Promised to do a couple of things in the last month or so, finally did some, but some projects still to go:
1. Went to the Women Doctors Annual Fundraising Dinner on the weekend with my brother his wife, cousins and Aunt and my parents. A pity the sound system was not setup properly cos I couldn’t hear what Sir Peter Barter and the other speakers were saying way out the back. But nice to know that the fundraising drive is doing well. Saw this in the papers about it:
Cancer care gets K5 million
CANCER treatment will finally become available in the country – thanks to the PNG Women Doctors Association.
Three to four years ago, the association came together and decided to do something about the lack of cancer treatment in PNG after realising that those in authority, including the Government, were ignoring the issue.
They began raising money as well as conducting awareness on it. On Saturday night, Health Minister Sir Peter Barter confirmed that the Government will fund it at a cost of K5 million. The money has been allocated through the supplementary budget. In addition, he said K300,000 had been allocated for HPV vaccines tests to be undertaken and it would be up to the next government to obtain further funds to make HPV vaccine available to all young women to protect them from cervical cancer, one of the killer diseases among women in this country.
Sir Peter made these announcements during the association’s charity ball. He said since the Government was funding the refurbishment of the cancer treatment facilities and equipment at Angau Hospital in Lae, the association was now moving to address another neglected health need – the basic equipment in accident and emergency wrds and Intensive care units.
Sir Peter applauded the women doctors for their tireless efforts to address basic health needs, saying the funds being raised would be used to buy life-saving equipment for accident and emergency and intensive care units, initially for Port Moresby General Hospital and to be followed by other centres.
“Purchase of equipment for accident and emergency wards is important because this is the entry point for the seriously ill and injured,’’ he said. “Diagnosis must be quick and accurate.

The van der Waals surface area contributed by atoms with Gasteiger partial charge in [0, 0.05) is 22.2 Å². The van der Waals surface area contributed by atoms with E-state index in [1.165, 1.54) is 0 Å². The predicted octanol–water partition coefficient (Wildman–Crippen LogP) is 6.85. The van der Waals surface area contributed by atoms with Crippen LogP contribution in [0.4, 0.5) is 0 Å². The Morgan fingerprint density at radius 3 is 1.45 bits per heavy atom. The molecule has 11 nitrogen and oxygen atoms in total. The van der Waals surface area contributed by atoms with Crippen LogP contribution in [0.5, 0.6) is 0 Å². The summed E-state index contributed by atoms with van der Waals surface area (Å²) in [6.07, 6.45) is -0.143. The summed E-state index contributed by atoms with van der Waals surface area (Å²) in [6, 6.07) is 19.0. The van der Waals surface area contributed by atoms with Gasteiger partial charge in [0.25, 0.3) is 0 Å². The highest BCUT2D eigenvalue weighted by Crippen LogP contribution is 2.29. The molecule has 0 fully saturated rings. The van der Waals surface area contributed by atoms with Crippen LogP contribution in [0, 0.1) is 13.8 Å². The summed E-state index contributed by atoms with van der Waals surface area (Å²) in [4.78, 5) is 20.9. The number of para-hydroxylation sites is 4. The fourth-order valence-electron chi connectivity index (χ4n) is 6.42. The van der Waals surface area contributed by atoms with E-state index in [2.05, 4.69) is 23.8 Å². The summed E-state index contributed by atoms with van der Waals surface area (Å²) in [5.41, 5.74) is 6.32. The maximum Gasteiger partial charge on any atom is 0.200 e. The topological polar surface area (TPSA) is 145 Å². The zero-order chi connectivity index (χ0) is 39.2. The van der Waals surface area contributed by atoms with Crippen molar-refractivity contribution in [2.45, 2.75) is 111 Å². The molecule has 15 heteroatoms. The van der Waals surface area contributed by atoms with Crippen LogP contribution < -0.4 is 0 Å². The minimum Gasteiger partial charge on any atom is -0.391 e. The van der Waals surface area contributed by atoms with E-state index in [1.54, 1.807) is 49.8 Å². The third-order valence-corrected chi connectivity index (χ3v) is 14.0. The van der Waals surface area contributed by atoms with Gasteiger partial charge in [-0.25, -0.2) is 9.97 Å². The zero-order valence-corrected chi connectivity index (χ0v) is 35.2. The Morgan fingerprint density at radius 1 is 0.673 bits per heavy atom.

“For diagnosis to be accurate, doctors and nurses must have equipment such as blood pressure machines, laryngoscopes, and electrocardiogram machines.’’
“Conditions most commonly handled in accident and emergency include heart attack, loss of consciousness from different causes such as head injuries, asthmatic attacks, fits and severe infections.’’
“Equipment and medicine for these conditions must be available and functioning. Unfortunately many hospitals and health centres do not have basic equipment and if there is any, it is not working. This contributes to poor management of patients in these wards and can end in death.’’
I still however need to talk to the executives about a website for them as suggested by Rodney (read his post on it). Was going to talk to them on the night but as soon as dinner ended they got all the tables involved in a limbo dance competition so I was scared if I walked up to the executives table at the front they might force me to show how flexible I am, could’ve been scary?!
They also had an Indian Folk dance thing performed by 2 very talented ladies. The first time I’d ever seen it done live. You know like the ones on TV with the vibrant dancing and phat Punjabi beats. I loved it so much that I’m thinking of tracking them down so they can perform at a rugby function for my Uni Piggies.
3. I need to chase up with Solo for getting some PNG talent to the BluesFest as I had discussed in an earlier post.
4. Oh and I still need to start the website for PNG Swimming as I had promised.
Sometimes I have the problem of biting off more than I can chew, so I think I better complete my above projects before I go promising to do anything more. But if there’s any potential corporate sponsors out there reading this and want to help me out with covering my costs for some of my above projects send us an email at email@example.com